Uncertainty about the supply of the radiopharmaceutical tracer isotope technetium-99m (Tc-99m) has cardiologists exploring a variety of options for imaging.
Despite the efforts of the nuclear cardiology imaging staff to be prepared, the Tc-99m ordered weeks ahead of schedule hadn’t arrived. Now they had a patient on the table, awaiting a single photon-emission computerized tomographic (SPECT) imaging test. The team moved to plan B, using a lesser-quality tracer to complete the test, generating images not up to their usual standard with the possibility of more-than-optimal radiation exposure to themselves and their patient.
This scenario unfolded in 2013, following a brief shutdown of a reactor in Chalk River, Ontario, that produces more than one-third of the world’s supply of Tc-99m. Unfortunately, dilemmas like this one could become more common in the coming years, says Victor Gorre, MBA, BS, RT(R)(MR)(CT), director of imaging at Advocate Illinois Masonic Medical Center in Chicago. Gorre works with the center’s head cardiologist to plan for capital expenditures and expects their cardiology department “to double or triple [its] cardiac imaging volumes over the next year.”
The supply of Tc-99—the radioisotope used in 80 percent of diagnostic nuclear medicine testing, including cardiac SPECT—is drying up because all five of the reactors that produce Tc-99m’s parent isotope (Molybdenum-99, or Mo-99) are more than 50 years old. Aging reactors mean more frequent shutdowns for maintenance and little certainty about their long-term output. In 2018, the licenses for the two Canadian reactors, including Chalk River’s, will expire, eliminating North America’s most logical source for Mo-99, whose 67-hour half-life limits the shelf life of Tc-99m to a mere 6 hours.
With supply shortages looming, the American Medical Isotope Act was passed in 2011 to support vendors’ efforts to produce Mo-99 and create alternative radioisotopes. Meanwhile, health systems are taking steps to reduce their demand for Tc-99m and use alternative imaging. Some experts say that physicians are turning what could be a catastrophe into an opportunity to reconsider their options for cardiovascular imaging, perhaps delivering improved patient satisfaction with clinical outcomes that are as good or better than SPECT.
SPECT still dominates, even as alternatives emerge
Despite interest in alternative imaging options, 15 million SPECT imaging procedures are performed annually. Cardiac SPECT is a “well-established, highly standardized test to detect significant coronary artery disease and to risk-stratify patients with regard to cardiac event-free survival,” according to the American College of Radiology 2016 Image Wisely initiative.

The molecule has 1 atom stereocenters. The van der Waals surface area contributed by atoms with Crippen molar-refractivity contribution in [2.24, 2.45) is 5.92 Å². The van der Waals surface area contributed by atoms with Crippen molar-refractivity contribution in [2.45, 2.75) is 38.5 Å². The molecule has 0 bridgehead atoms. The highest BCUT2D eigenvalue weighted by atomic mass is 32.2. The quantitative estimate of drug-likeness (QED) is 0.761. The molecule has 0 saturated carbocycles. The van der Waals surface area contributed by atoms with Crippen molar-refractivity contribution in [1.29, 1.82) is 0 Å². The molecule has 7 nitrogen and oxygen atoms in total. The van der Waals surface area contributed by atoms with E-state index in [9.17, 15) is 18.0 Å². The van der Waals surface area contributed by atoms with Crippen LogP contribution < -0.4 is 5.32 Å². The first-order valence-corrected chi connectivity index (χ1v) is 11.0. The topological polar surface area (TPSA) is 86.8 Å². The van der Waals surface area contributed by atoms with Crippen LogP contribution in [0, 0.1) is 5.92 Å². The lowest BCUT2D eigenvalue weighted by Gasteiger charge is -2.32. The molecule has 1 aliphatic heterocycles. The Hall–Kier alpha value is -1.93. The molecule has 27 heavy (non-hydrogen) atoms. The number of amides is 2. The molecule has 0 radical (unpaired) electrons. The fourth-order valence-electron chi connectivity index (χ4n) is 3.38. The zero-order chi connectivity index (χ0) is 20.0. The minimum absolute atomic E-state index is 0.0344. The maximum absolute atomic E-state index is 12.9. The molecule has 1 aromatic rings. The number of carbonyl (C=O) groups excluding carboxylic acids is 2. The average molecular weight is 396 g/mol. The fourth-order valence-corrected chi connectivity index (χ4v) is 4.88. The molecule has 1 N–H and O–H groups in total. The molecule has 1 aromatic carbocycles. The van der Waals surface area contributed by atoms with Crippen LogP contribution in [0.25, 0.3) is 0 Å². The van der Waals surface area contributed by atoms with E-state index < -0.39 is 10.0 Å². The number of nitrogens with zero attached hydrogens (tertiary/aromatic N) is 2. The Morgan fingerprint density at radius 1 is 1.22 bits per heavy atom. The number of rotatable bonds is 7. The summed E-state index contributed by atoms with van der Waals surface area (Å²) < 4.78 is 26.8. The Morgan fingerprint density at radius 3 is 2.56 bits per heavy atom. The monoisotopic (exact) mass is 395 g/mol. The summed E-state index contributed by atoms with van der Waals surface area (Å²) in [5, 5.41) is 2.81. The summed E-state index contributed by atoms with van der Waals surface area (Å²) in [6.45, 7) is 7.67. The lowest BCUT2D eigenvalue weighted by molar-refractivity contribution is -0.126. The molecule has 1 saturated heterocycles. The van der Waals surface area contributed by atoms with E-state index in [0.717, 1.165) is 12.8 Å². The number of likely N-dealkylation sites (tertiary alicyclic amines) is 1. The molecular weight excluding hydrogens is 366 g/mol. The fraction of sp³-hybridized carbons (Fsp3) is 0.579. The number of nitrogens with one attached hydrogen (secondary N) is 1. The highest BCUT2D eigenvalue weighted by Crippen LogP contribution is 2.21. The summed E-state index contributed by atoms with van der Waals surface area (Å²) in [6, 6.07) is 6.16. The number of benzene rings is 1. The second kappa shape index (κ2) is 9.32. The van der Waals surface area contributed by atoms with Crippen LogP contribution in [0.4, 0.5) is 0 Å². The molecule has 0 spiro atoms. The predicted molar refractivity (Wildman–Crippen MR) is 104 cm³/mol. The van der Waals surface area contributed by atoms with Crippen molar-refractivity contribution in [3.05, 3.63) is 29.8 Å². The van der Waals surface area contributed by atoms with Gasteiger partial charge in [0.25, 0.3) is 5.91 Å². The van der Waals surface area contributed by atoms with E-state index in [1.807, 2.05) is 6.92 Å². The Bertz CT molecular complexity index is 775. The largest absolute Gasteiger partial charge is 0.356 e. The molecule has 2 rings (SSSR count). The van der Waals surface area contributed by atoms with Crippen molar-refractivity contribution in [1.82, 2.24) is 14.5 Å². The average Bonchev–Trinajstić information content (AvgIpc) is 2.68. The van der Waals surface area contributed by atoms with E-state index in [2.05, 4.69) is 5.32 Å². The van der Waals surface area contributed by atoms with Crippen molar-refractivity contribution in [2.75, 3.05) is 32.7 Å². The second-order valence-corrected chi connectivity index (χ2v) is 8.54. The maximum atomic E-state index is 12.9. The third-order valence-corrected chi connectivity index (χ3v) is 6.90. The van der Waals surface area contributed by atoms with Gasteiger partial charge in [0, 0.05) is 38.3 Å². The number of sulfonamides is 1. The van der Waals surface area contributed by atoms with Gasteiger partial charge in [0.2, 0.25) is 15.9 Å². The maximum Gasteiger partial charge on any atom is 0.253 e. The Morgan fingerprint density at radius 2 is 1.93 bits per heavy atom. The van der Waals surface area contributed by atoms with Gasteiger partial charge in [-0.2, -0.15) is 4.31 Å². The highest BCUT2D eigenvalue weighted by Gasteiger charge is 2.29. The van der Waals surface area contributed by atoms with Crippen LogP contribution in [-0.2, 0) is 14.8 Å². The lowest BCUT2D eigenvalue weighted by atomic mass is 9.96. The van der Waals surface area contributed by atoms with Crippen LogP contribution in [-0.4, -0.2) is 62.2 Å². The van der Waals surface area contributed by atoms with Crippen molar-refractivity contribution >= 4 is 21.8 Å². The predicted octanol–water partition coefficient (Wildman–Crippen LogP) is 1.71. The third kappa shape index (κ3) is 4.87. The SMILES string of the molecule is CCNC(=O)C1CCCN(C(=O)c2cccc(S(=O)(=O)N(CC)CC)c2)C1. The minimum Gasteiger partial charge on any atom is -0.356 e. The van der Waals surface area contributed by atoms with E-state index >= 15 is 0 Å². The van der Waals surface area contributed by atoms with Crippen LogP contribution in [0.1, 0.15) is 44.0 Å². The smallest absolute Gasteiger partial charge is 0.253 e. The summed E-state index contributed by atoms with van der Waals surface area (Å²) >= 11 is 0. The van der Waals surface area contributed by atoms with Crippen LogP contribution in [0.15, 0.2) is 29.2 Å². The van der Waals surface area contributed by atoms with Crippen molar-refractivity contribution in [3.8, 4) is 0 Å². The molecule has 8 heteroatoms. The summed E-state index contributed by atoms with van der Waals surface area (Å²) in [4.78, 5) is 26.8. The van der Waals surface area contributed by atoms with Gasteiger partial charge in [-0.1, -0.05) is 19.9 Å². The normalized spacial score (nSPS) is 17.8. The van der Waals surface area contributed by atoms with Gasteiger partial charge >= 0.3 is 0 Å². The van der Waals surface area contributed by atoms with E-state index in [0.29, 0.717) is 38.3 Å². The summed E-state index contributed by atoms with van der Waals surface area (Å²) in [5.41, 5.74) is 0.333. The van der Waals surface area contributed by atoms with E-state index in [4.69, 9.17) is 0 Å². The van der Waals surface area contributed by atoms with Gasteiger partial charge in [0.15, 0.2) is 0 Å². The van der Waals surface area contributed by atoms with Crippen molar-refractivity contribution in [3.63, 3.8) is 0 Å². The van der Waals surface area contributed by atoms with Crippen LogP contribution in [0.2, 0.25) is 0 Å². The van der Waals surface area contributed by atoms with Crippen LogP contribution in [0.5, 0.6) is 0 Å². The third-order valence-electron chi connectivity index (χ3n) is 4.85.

“The acute issues practices faced [in 2013 and 2014] regarding isotope supply have gotten better,” says Kanny Grewal, MD, cardiac imaging system chief for OhioHealth in Columbus, but the improvements haven’t dissuaded his group from exploring other imaging options. He expects the relative stability in Tc-99m supply to be short-lived. Although SPECT is still front and center in OhioHealth’s imaging toolbox, they recently made some changes, including purchasing the newest-generation nuclear SPECT camera. With costs ranging from $200,000 to $400,000, the new cameras “are able to use far less radiation than in the past as well as reduce isotope dosage by as much as half, dependent upon patient size,” Grewal says. The newer cameras also allow for a more flexible protocol and can shorten the length of a SPECT exam as long as the first set of stress images is normal. Overall, says Grewal, the new cameras have enabled his team to deliver a better experience for patients while rationing radioisotope usage.
Since joining OhioHealth in 1997, Grewal has seen a gradual shift away from nuclear imaging tests and toward a more customized approach based on patients’ specific circumstances. Stress echocardiography has become his team’s first choice for younger, ambulatory patients, and coronary computed tomographic angiography (CCTA) is replacing stress testing in the emergency department.
PET stands out
Not being dependent on a single imaging option is crucial, experts told Cardiovascular Business. Among a growing range of choices, cardiac positron emission tomography (PET) is rising to the top of the list for many cardiologists and radiologists. One advantage of PET is that it relies on the radioisotope rubidium-82, which is more